Relationship with antioxidants and Hashimoto's Disease
Sunday 30th August 2020
Written for Thyroid UK, August 2020, Melissa Cohen
This article sets out how antioxidants may lower the incidence of Hashimoto's Disease:
Oxidants are reactive molecules that occur outside and inside the body every second of the day. They are an essential part of metabolism, which are needed to sustain life and without which, we would not survive.
Though, as with most aspects of life and nature, it is all about balance. An accumulation of oxidants over time may start to damage our cellular structure, which is referred to as 'free radical damage'. Such free radical damage may lead to degenerative diseases such as cancer, cardiovascular disease, brain dysfunction and auto immune disorders such as Hashimoto's.
Fortunately, as mother nature is so clever, our body's DNA codes enzymes that produce antioxidants to combat the effects of harmful free radicals. As the name suggests, those antioxidants intercept and stop the cascade of free radicals.
The medical world considers oxidative stress as an imbalance between free radical damage and antioxidant levels. By the end of this article you should have a broad understanding of how to balance this in the right direction.
The levels of antioxidants for each person is dependent upon genetics, lifestyle, age, and diet.
Though, before thinking about getting your genes tested, it is worth mentioning that lifestyle and diet may have a much bigger role to play then checking for deletions in genetics alone. Genes enable us to make an informed decision of which nutrients are essential in our diet and which may need to be supplemented in our diet.
Additionally, as we age, we produce more oxidative stress and a boost in antioxidants may well be all you need to keep those free radicals at bay. Have a look at my quick recipes below.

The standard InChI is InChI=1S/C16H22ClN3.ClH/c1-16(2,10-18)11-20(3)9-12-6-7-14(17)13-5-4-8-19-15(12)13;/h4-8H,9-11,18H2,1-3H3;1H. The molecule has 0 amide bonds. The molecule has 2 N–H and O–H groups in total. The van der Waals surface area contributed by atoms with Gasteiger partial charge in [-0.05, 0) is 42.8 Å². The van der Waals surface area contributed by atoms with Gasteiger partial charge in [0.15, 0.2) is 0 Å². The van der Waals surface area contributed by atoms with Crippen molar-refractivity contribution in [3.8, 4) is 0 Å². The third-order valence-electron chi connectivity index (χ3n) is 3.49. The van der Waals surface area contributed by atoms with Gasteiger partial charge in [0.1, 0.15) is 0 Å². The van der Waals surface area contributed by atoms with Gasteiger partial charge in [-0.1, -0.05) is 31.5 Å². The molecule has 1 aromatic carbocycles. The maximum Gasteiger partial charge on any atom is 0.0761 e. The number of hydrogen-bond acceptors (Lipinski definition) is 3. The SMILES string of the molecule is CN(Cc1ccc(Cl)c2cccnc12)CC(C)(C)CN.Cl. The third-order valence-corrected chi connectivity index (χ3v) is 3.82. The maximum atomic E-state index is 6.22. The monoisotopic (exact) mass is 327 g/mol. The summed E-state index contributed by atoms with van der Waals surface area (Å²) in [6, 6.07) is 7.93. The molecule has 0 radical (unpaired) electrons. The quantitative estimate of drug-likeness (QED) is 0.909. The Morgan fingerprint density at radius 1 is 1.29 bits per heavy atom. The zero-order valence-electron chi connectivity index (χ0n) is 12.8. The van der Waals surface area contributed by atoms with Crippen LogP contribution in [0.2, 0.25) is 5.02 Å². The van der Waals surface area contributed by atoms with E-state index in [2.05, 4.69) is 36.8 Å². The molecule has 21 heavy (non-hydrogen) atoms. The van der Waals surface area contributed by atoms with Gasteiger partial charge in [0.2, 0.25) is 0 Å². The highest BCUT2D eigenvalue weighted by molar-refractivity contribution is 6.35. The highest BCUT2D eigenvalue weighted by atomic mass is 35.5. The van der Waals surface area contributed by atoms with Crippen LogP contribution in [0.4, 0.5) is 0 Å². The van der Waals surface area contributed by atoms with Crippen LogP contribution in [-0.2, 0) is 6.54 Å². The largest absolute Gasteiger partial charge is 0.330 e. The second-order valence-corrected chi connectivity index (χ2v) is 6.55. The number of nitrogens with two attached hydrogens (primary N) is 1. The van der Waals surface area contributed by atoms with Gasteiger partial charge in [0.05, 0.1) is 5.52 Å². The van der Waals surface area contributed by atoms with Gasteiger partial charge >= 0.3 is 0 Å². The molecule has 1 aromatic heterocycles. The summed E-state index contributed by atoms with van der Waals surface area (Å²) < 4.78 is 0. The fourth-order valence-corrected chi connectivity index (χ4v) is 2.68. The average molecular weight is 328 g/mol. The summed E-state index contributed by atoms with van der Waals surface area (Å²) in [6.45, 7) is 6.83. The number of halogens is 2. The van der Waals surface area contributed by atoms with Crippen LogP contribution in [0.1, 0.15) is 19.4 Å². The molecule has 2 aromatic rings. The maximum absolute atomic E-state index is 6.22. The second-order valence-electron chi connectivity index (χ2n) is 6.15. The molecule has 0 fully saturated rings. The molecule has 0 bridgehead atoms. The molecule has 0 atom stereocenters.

Bright coloured fruits and vegetables are an easy place to start to increase antioxidant levels. These include sweet potatoes, peppers, red onions, red cabbage, berries, beetroot, cantaloupe melon, carrots, and tomatoes.
The main antioxidants are Vitamins A, C, and E (ACE) and selenium. Copper, zinc, manganese, and iron also give an extra boost for antioxidant support. If you include a rainbow of vegetables and 1 tbsp of mixed seeds with every meal and consume oily fish three times per week, that would be a great start.
Scientific studies have also suggested that that the patients with Hashimoto's compared to the patients that do not have Hashimoto's, have higher oxidative stress levels and lower antioxidant status. The reason behind that could be due to:
• free radical damage, as a result of Hashimoto's disease (which is an auto immune condition caused by elevated thyroid antibodies attacking the thyroid, which in turn, creates even more free radical damage);
• decreased thyroid function, which inhibits the enzymes that produce antioxidants and therefore in turn reduces antioxidant protection and increases inflammation; or
• as a result of excess lipids (fats), correlated with Hashimoto's, which circulate in the blood stream (known as hyperlipidemia), which may lead to elevated cholesterol and more oxidative stress.
In other words, an imbalance in antioxidant status can trigger Hashimoto's or indeed any auto immune disorder and exacerbate the condition. Cholesterol clearance is dependent on an optimal functioning thyroid and when thyroid levels are low, cholesterol can build up in the blood due to the inability to break down and remove these fats.